*501 The conclusiveness of a compromised settlement was stated in Nauman v. Kenosha Auto Transport Co., 186 Kan. 305, 349 P.2d 931, as follows:

"The law favors the compromise and settlement of disputes, and when parties, in the absence of any element of fraud or bad faith, enter into an agreement settling and adjusting a dispute, neither party is permitted to repudiate it. (Lewis v. Kimball, 103 Kan. 173, 173 Pac. 279; and Massey-Harris Co. v. Horn, 132 Kan. 206, 294 Pac. 666.) After the parties have agreed upon a compromise of a bona fide dispute, the courts will not, in the absence of any element of fraud or bad faith, look into the merits of the original controversy to discover which was in the right. (Lewis v. Kimball, supra; and 11 Am. Jur., Compromise and Settlement, § 7, p. 253.)" (p. 310. See, also Flott v. Wenger Mixer Manufacturing Co., 189 Kan. 80, 367 P.2d 44.)

We will review the evidence submitted by appellees which they contend is sufficient to support the trial court's finding that the compromise settlement was based on mutual mistake of fact and should be set aside. In doing so we are mindful of the well established rule that where the trial court's findings are attacked because of insufficiency of the evidence this court should not weigh conflicting evidence. It may only review the record for the purpose of determining whether there is any substantial evidence to support the findings. If there is any substantial evidence the findings must stand. (White v. Rapid Transit Lines, Inc., 192 Kan. 802, 391 P.2d 148; Green v. Kensinger, 193 Kan. 33, 392 P.2d 122; Finnell v. Patrons Co-Operative Bank, 193 Kan. 354, 394 P.2d 116.) However, we are of the opinion that there is a basis in this case for the application of the rule that where there is no dispute in the testimony and it all points to but one conclusion, the question is one of law and not of fact. (Cain v. Grosshans & Petersen, Inc., 192 Kan. 474, 389 P.2d 839.)

It will be understood that the appellant has never conceded a mistake of fact. It introduced as evidence the same records as were used in reaching the compromise settlement and contended they were correct.

The appellees presented three witnesses.

Mr. Livingston, part owner of the appellee corporation and one of the guarantors on the note in controversy, testified that he was called into a conference on the 3rd or 4th of May, 1961, in which Mr. Barefield and Mr. Tuttle were present. We quote from the record:

*502 "Q. What was that discussion?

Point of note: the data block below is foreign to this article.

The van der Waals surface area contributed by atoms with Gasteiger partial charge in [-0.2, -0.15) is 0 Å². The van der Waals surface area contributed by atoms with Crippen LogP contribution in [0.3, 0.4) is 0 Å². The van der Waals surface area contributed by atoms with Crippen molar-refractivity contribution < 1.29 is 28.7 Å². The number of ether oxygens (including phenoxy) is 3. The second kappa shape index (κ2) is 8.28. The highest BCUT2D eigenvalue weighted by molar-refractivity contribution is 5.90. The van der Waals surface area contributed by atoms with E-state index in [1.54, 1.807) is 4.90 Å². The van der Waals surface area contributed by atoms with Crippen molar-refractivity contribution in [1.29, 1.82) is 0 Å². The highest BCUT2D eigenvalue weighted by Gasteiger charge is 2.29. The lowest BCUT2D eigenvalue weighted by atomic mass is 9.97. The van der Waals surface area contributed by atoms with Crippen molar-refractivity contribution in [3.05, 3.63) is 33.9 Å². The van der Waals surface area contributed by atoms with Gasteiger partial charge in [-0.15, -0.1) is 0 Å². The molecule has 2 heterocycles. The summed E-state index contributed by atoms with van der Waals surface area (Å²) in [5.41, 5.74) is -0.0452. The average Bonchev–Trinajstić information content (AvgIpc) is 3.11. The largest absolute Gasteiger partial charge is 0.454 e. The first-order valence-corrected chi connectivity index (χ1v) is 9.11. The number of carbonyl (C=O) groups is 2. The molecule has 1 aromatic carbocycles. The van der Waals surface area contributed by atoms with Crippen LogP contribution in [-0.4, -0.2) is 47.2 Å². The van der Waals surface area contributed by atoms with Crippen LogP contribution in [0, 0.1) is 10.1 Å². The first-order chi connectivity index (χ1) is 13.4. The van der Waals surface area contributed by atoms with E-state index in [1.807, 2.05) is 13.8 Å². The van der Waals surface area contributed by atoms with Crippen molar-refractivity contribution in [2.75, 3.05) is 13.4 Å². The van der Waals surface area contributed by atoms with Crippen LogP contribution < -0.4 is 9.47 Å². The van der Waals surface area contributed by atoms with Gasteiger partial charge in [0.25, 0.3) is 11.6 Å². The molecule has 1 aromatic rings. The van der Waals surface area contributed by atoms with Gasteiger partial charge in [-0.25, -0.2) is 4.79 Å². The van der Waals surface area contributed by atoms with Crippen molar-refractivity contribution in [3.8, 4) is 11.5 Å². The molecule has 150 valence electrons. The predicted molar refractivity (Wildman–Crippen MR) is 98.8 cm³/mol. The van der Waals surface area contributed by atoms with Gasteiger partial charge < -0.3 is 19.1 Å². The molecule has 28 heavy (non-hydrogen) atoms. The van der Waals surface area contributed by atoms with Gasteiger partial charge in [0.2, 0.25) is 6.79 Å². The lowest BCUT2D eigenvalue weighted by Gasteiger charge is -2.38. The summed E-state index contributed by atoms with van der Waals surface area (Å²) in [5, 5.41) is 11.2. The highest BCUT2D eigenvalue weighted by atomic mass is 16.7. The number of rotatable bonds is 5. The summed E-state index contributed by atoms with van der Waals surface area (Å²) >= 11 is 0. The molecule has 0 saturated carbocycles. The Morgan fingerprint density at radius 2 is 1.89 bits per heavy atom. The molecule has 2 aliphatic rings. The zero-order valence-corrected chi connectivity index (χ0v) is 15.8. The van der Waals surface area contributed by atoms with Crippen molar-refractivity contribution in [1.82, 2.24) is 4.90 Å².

"A. Well, the whole discussion was over the amount of money that we owed International Motor Rebuilding Company and the amount of blocks to be returned. "Q. Had you ever been advised what your actual balance was with the International Motor Rebuilding Company? "A. No I never knew how we stood as to the balance and credits."

It is clear that there was no mistake on the part of the appellee, Livingston. He did not know and made no effort to discover the actual balance due.

Mr. John S. Hoover, an accountant testified that he had audited the documents and records which appellee corporation had in its files all available documents that were present, and from his examination and frequent conferences with Mr. Tuttle arrived at a balance due appellant by appellees in the sum of $1,193.37. He did not remember whether the auditing was done before or after the action was commenced. It is alleged in the answer that the claimed missing credits were not known to defendant until October 20, 1961. It would appear the audit was not made until after the petition was filed September 22, 1961.

Mr. John R. Tuttle, president in charge of books, records and transactions of the appellee corporation and a guarantor of the note in controversy, testified as the principal witness for appellees. His testimony will be presented in detail as follows:

"Q. Did you and Mr. Brooks have any conversation leading up to the execution and delivery of these instruments? "A. Yes. On May 3d Mr. Barefield I don't know whether he called me or whether he just came to the office. He was at our office on the 3d of May and we went through the procedure of counting blocks and the motors that we had here at 145 Pattie and when we started to figure it we knew we owed him but didn't know how much. [Emphasis supplied.]

"Q. Did Mr. Brooks show you any of their records?

"A. Yes. He had copies and a carbon copy of their accounting of the blocks that were outstanding and the engines we owed him for. At that time I took their records and tried to sit down and determine a figure of how much we owed them, which was difficult because I didn't have all our records available. They were stored in various places from 1958 to 1961. "Q. Did you use his records to arrive at any kind of figure?